The second and related issue the story completely misses is structural to the market: market caps are too small for global investors to meaningfully allocate. While there has been some new investment into a few names, most foreign capital is concentrated in one REIT – Fibra Uno. Why? Market cap. Global managers will tell you that they based their allocation on complex, proprietary research which only they are capable of performing but the fact is a $1 billion AUM mutual simply can’t invest in a $500 million or $1 billion market cap company and move the needle without triggering the 5% ownership threshold. So, they simply don’t invest. Fibra Uno, on the other hand, sports a $6 billion market cap so allocating a 1% position inside a $1 billion fund is relatively easy to do. But there’s a catch….
Fibra Uno has issues. Specifically, the Company’s return on invested capital is at or below their cost of funds and the primary culprit is they opted to fund in USD a couple years back in order to keep acquiring properties as Mexican lenders pulled back. To make matters worse, Fibra Uno began acquiring portfolios of lower quality assets and/or assets that included development risk and leasing risk. In effect, Fibra Uno increased the risk profile of its portfolio dramatically, lowered its current cash flow profile by acquiring development projects and funded it in large part in USD just as US rates were bottoming. Why did they do this one may ask? Fees.
What the WSJ gets right is in the case of Fibra Uno, the external management structure really is problematic because of the fees they charge for every acquisition and for the fact that management has close to zero skin in the game if the common suffers, since they already made their money. How bad are the fees? Bad to obscene. For example, in many acquisitions, Fibra Uno actually pays the seller a management fee for a specified period of time post-closing on top of their baked-in management fees, which effectively doubles the cost. Fibra Uno management charges an acquisition fee, a leasing fee, a disposition fee and a development fee, if applicable – all of which are based on appraised value of the assets, not market cap or performance benchmarks. To make matters worse, Fibra Uno now has a standalone development company that charges fees on projects that once stabilized, will be dumped into the REIT. The issue of related party transactions is material.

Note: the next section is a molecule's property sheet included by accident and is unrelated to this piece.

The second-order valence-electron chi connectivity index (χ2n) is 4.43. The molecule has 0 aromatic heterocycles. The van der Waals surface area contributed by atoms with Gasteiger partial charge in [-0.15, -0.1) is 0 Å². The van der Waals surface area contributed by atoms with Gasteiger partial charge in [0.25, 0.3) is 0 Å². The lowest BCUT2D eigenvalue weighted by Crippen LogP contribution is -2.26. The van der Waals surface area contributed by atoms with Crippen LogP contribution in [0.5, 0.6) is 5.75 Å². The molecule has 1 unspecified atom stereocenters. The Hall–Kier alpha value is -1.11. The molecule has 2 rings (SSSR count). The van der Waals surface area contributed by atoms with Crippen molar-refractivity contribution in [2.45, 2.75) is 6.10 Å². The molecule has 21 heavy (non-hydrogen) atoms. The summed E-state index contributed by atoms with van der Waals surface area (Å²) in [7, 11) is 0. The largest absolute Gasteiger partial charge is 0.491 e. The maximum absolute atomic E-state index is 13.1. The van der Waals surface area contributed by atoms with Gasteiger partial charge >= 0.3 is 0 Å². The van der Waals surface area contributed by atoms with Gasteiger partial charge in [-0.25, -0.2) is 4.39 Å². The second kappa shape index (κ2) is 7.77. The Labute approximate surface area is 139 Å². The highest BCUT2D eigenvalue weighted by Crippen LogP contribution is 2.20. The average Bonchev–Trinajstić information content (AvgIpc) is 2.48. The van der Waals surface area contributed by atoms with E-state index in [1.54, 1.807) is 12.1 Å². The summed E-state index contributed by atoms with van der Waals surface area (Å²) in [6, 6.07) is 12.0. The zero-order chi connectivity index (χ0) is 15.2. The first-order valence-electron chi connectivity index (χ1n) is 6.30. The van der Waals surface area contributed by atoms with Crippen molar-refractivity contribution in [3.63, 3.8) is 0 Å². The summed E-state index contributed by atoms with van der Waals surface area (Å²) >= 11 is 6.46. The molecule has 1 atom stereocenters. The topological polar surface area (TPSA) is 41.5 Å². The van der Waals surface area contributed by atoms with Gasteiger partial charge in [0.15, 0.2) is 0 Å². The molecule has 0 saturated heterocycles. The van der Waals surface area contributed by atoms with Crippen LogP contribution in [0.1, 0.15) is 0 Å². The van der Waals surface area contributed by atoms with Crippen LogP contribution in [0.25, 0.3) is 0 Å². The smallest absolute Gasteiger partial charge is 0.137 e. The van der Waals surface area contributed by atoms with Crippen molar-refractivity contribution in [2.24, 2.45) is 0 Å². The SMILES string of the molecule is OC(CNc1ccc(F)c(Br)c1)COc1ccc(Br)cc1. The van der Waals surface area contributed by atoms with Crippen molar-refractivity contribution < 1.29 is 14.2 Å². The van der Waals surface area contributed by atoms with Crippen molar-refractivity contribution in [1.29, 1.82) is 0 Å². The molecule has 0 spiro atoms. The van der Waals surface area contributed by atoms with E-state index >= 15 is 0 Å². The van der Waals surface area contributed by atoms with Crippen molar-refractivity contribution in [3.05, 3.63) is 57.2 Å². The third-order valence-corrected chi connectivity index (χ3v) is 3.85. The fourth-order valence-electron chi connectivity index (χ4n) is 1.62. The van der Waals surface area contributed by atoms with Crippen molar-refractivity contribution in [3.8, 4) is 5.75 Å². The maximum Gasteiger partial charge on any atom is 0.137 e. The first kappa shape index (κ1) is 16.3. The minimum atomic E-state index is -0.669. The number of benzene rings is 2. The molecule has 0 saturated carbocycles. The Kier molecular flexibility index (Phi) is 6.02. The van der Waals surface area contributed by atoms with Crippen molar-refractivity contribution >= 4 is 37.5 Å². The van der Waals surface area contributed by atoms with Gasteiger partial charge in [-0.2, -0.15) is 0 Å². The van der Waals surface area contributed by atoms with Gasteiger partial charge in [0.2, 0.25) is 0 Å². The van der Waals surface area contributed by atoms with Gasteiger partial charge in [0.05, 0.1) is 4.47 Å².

Now, we are not saying that there is anything illegal going on here. On the contrary, these fees are all disclosed in the filings. They are perfectly legal. But what we are saying is global investors aren’t paying attention because, as single stock pickers, they aren’t looking at the broad landscape and, instead, buy the shares because it’s what other global managers are doing – it’s “safe”. And, look, let’s be honest, if a 1% position goes down by 30%, who cares? It’s only 1%.
When we developed the Solactive Latin America Real Estate Index, we did so with the global investor in mind as much as the foreign retail investor. The regional approach solves the issue of investing in small and mid caps and it offers the inherent diversification of going regional versus betting on one company in one country. We think a global manager would not have only outperformed any real estate benchmark by being exposed via this strategy, but their risk profile would have been lower versus the MSCI Emerging Markets Index. So, for LatAm real estate, think regional, think LARE.